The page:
addressed to His Excellency Mr. Klaus Werner Iohannis, President of Romania
ANCOM – to whom it might concern
European Commission, Directorate-General for Communications, Content and Technology Networks (DG-CONNECT) – Mr Roberto Viola, Director-General
Mr. President of Romania,
ANISP, the oldest and most representative professional association of providers of electronic communications networks and services in Romania, noted with deep dismay the almost successful attempt to hijack the decision-making act within ANCOM – the only autonomous authority for administration and regulation of electronic communications and postal services in our country.
Orchestrated by a group of 6 deputies during the extraordinary parliamentary session in August this year, taking advantage of the fact that most companies operating on the electronic communications market were on vacation, the legislative initiative aiming to change ANCOM’s governance model was approved by the Romanian Parliament in emergency procedure (?!), without conducting any prior public consultation – as required by Law no. 52/2003 on decision-making transparency in public administration.
The draft law thus approved, entitled “legislative proposal for amending and supplementing the Government Emergency Ordinance no. 22/2009 on the establishment of the National Authority for Administration and Regulation in Communications ”, despite the fact that it received a “NEGATIVE Opinion” from the Economic and Social Council (nota bene), was nevertheless sent for promulgation by the Romanian Senate (decision chamber) bearing the number L562/2020.
We would like to emphasize from the very beginning that, through the changes it brings to the management and decision-making system within ANCOM, the above-mentioned bill violates not only the principles and good operating practices of the European Union, but even violates the Community law in the field of electronic communications.
The main changes brought to ANCOM’s governance model, criticized by us, are:
However, these legislative proposals to modify the current system of organization and decision-making within ANCOM, are flagrantly contrary to the provisions of Directive 2009/140/EC of the European Parliament and of the Council of 25 November 2009 on the establishment of a General Framework on Electronic Communications:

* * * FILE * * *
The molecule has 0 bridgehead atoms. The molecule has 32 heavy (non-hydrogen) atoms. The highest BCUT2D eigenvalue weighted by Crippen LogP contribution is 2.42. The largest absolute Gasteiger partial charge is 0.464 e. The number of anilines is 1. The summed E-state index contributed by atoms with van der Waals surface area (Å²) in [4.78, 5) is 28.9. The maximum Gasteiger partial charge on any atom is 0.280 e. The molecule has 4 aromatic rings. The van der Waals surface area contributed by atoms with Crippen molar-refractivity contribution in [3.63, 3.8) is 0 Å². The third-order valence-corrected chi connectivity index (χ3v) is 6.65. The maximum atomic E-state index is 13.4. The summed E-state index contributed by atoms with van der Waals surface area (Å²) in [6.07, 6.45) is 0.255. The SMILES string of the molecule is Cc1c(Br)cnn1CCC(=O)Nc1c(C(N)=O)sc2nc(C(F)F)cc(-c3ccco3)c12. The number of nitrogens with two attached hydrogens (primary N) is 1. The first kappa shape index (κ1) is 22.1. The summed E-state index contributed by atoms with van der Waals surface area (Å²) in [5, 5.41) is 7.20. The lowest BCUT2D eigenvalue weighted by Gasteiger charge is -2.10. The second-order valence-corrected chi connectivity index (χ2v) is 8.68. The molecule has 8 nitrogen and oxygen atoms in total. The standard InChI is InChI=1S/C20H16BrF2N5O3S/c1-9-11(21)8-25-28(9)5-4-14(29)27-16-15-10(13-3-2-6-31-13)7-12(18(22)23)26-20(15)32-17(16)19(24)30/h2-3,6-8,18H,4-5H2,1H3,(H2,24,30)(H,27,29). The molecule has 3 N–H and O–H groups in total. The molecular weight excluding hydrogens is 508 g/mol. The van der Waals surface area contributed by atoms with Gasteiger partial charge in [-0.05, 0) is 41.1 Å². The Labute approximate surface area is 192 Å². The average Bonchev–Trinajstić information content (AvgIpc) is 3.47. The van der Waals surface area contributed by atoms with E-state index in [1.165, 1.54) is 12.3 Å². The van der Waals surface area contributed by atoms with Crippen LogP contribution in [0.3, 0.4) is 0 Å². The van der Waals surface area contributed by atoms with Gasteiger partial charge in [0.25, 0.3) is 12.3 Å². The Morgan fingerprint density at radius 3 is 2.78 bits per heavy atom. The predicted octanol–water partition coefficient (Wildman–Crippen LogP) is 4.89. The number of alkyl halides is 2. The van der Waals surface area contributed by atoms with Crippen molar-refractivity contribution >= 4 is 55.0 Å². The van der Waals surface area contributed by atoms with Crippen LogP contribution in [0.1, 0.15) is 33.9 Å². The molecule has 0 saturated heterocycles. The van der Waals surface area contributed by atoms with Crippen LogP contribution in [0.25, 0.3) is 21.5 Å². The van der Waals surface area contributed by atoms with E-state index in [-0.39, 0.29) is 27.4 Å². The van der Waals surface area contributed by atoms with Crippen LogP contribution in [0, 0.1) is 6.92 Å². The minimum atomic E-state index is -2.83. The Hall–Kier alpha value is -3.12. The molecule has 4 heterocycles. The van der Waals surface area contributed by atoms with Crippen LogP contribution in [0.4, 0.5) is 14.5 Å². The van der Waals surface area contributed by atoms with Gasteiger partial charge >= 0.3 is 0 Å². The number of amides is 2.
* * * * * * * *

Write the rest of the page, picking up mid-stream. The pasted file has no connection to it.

“The independence of the national regulatory authorities should be strengthened in order to ensure a more effective application of the regulatory framework and to increase their authority and the predictability of their decisions. To this end, express provision should be made in national law to ensure that, in the exercise of its tasks, a national regulatory authority responsible for ex-ante market regulation or for resolution of disputes between undertakings is protected against external intervention or political pressure liable to jeopardise its independent assessment of matters coming before it. Such outside influence makes a national legislative body unsuited to act as a national regulatory authority under the regulatory framework. For that purpose, rules should be laid down at the outset regarding the grounds for the dismissal of the head of the national regulatory authority in order to remove any reasonable doubt as to the neutrality of that body and its imperviousness to external factors. It is important that national regulatory authorities responsible for ex-ante market regulation should have their own budget allowing them, in particular, to recruit a sufficient number of qualified staff. In order to ensure transparency, this budget should be published annually.” [Recital # 13]
“Without prejudice to the provisions of paragraphs 4 and 5, national regulatory authorities responsible for ex-ante market regulation or for the resolution of disputes between undertakings in accordance with Article 20 or 21 of this Directive shall act independently and shall not seek or take instructions from any other body in relation to the exercise of these tasks assigned to them under national law implementing Community law…” [Pct. 3, letter (b) 3a)].